While there is nothing wrong with looking ahead to the next election, Democrats accuse Bush of going a step further, calling his a ''press release presidency'' in which he launches projects just for the publicity, with no intention of fully funding them.
I have noticed this about the Bushies for some time. They love to keep people distracted by a constant re-iteration of "policy-initiative-of-the-week". Before people can really start to react to the implications of the previous weeks policy, they come out with a new one that forces everyone in the media and in the opposition to shift gears and address the new proposals. The cycle goes like this: 1) Issue press releases, go on photo-ops, give a "major policy speech" about how this administration is serious about a particular problem and has a proposal for it. 2) Let the media chew for a couple of days on the bone of the hype while giving them very little in the way of specifics. 3) Release the specifics, but do it in an off-hand manner or bury it in other proposals or other initiatives in such a way as to slow down those who are trying to determine exactly what it is that is being proposed. 4) Wait a couple of more days for people to start to realize what is going on. Then, just as they are starting to talk about it... 5) Start the cycle all over again 6) A few weeks/months later, push through the real policy, not the one that was originally hyped. By that time people will be to busy trying to figure out the policy in cycle #38 to be bothered with the details of a policy from far back in cycle #7. Thus do the Bushies get to do pretty much whatever they want without little to no accountability and to pretend that they are always doing the exact opposite of what they are actually doing. I believe the military calls this a blitzkrieg.
Bush often cites last year's education package as one of his chief accomplishments in office, but his budget proposed $6 billion less for the initiative than Congress had authorized spending. His budget also cuts the proposed funding for new Securities and Exchange Commission enforcement by $209 million - despite declaring, when he signed the original $776 million Sarbanes-Oxley corporate governance bill into law, that it was ''the most far-reaching reforms of American business practices since the time of Franklin Delano Roosevelt.'' ''He got all the credit for signing this bill and none of the blame for gutting it,'' said Representative Barney Frank, Democrat of Massachusetts. ''They are totally, totally political. They calculate the political implications of everything they do.''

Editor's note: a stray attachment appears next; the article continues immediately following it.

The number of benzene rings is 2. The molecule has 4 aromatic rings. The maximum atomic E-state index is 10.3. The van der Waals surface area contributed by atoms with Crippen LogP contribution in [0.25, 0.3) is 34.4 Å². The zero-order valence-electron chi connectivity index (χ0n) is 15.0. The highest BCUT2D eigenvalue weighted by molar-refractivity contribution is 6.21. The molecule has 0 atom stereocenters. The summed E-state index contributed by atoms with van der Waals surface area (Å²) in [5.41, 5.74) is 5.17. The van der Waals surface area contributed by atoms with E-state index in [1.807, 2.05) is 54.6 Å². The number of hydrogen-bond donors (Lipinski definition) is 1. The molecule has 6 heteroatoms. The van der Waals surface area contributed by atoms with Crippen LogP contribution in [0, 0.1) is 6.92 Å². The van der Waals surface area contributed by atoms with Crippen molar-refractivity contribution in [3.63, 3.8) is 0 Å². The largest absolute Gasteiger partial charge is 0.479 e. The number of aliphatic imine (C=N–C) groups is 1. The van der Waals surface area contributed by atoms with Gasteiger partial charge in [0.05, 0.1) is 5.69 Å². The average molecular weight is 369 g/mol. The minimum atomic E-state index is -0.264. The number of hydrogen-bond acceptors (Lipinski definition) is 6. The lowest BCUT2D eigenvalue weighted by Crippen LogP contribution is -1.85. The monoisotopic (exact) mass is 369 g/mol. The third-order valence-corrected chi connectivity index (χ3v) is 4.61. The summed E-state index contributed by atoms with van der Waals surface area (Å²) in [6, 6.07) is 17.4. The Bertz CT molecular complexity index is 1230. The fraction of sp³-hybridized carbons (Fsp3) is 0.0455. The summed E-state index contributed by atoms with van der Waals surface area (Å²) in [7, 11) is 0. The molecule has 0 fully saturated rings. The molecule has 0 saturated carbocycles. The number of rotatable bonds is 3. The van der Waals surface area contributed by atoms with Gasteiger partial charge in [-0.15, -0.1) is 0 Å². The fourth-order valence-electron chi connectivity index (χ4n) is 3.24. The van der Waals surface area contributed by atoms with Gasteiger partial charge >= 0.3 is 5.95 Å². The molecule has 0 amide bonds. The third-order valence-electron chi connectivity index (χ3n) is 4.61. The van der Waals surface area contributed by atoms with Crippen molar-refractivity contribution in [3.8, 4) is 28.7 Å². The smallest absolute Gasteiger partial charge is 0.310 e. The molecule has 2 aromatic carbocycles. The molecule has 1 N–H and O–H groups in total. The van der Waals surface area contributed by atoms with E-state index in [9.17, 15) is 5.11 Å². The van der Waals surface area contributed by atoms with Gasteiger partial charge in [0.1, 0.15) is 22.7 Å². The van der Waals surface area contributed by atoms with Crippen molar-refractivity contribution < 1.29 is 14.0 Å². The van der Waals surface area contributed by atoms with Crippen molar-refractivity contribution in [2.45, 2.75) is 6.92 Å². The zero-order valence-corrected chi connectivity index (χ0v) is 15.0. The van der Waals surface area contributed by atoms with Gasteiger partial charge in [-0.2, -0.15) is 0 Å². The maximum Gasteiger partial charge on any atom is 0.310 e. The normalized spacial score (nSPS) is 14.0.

Frank is one of the few that have been on to the Bush game since the beginning. We can only hope the rest of the Democratic Party is finally starting to wake up and realize they have a serious problem that needs to be dealt with.
Republicans flatly deny the White House is so calculating and insist the political climate overall has vastly improved since Clinton was in office. If the administration looks at polls, they do so in passing, and never make policy decisions based on them, several advisers close to the White House said. They also note that Bush would not be persevering in confronting Iraq if it were a poll-driven decision, given that much of the country is on the fence about going to war. Still, when Bush's post-Sept. 11 ratings began to slide earlier this year, the White House was more than happy to point to polling data that showed Bush remained strong. Before rolling out Bush's energy plan in the summer of 2001, the White House hired pollster Jan van Lohuizen to test public reaction to the proposal. And Democrats suspect that Bush only decided to work within the framework of the United Nations on Iraq after learning that most of the public wanted him to.